Open Access This article is licensed under a Creative Commons Attribution 4.0 International License, which permits use, sharing, adaptation, distribution and reproduction in any medium or format, as long as you give appropriate credit to the original author(s) and the source, provide a link to the Creative Commons licence, and indicate if changes were made. The images or other third party material in this article are included in the article's Creative Commons licence, unless indicated otherwise in a credit line to the material. If material is not included in the article's Creative Commons licence and your intended use is not permitted by statutory regulation or exceeds the permitted use, you will need to obtain permission directly from the copyright holder. To view a copy of this licence, visit http://creativecommons.org/licenses/by/4.0/. The Creative Commons Public Domain Dedication waiver (http://creativecommons.org/publicdomain/zero/1.0/) applies to the data made available in this article, unless otherwise stated in a credit line to the data.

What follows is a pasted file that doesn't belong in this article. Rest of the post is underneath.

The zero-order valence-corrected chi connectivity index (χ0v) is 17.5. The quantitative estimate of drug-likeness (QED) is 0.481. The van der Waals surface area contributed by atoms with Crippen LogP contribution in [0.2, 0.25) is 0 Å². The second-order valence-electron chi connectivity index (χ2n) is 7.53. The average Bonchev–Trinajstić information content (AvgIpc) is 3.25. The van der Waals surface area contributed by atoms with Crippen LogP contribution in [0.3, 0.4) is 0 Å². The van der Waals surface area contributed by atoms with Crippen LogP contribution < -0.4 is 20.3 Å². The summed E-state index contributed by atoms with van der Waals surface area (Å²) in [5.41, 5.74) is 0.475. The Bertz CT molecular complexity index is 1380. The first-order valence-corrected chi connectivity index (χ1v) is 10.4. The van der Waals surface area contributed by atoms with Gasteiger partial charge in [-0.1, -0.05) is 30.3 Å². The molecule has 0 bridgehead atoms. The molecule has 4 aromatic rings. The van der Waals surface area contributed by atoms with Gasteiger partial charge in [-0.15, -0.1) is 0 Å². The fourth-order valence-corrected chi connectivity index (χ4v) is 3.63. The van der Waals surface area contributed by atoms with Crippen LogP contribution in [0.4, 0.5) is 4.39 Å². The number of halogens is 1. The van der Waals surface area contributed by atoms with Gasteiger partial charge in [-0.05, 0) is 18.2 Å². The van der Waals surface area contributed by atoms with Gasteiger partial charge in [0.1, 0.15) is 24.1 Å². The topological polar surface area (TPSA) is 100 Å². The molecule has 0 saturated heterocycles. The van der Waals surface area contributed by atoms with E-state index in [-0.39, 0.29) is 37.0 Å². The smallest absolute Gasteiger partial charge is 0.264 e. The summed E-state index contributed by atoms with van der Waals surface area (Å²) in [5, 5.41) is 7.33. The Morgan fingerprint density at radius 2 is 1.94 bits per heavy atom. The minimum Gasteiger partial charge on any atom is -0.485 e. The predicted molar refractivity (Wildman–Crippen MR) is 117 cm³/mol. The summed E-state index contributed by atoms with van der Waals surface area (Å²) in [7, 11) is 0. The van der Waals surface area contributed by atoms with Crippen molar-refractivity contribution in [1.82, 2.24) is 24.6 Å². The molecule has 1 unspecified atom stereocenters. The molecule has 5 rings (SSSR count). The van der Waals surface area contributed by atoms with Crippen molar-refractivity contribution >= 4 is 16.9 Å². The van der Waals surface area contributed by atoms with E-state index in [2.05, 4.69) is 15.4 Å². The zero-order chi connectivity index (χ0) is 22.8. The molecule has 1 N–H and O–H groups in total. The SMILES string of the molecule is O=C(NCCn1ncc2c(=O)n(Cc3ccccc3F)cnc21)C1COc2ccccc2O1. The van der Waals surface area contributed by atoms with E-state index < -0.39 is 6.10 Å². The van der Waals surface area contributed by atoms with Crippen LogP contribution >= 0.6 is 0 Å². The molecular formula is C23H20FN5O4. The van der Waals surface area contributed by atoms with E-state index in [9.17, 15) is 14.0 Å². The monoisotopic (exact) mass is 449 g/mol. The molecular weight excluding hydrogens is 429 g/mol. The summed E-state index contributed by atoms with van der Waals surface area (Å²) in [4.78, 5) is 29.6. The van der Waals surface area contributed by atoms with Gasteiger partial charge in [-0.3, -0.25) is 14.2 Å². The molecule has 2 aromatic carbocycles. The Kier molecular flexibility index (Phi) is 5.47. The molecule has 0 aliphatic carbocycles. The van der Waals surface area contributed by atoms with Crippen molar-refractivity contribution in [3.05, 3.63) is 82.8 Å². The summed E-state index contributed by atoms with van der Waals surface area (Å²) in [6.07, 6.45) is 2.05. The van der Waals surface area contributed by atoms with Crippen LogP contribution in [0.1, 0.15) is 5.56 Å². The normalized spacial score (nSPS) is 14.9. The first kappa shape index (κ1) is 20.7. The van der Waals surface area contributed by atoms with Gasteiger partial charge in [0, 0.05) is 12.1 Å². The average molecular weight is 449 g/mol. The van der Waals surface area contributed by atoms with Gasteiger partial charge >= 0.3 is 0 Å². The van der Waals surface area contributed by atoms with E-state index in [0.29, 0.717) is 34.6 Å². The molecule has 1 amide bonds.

Reprints and Permissions

About this article

Verify currency and authenticity via CrossMark

Cite this article

Bentz, M., Pedersen, S.H. & Moslet, U. An evaluation of family-based treatment for restrictive-type eating disorders, delivered as standard care in a public mental health service. J Eat Disord 9, 141 (2021). https://doi.org/10.1186/s40337-021-00498-2

Download citation

Keywords

  • Anorexia nervosa
  • Family-based treatment
  • Standard care
  • Outcome
  • Effectiveness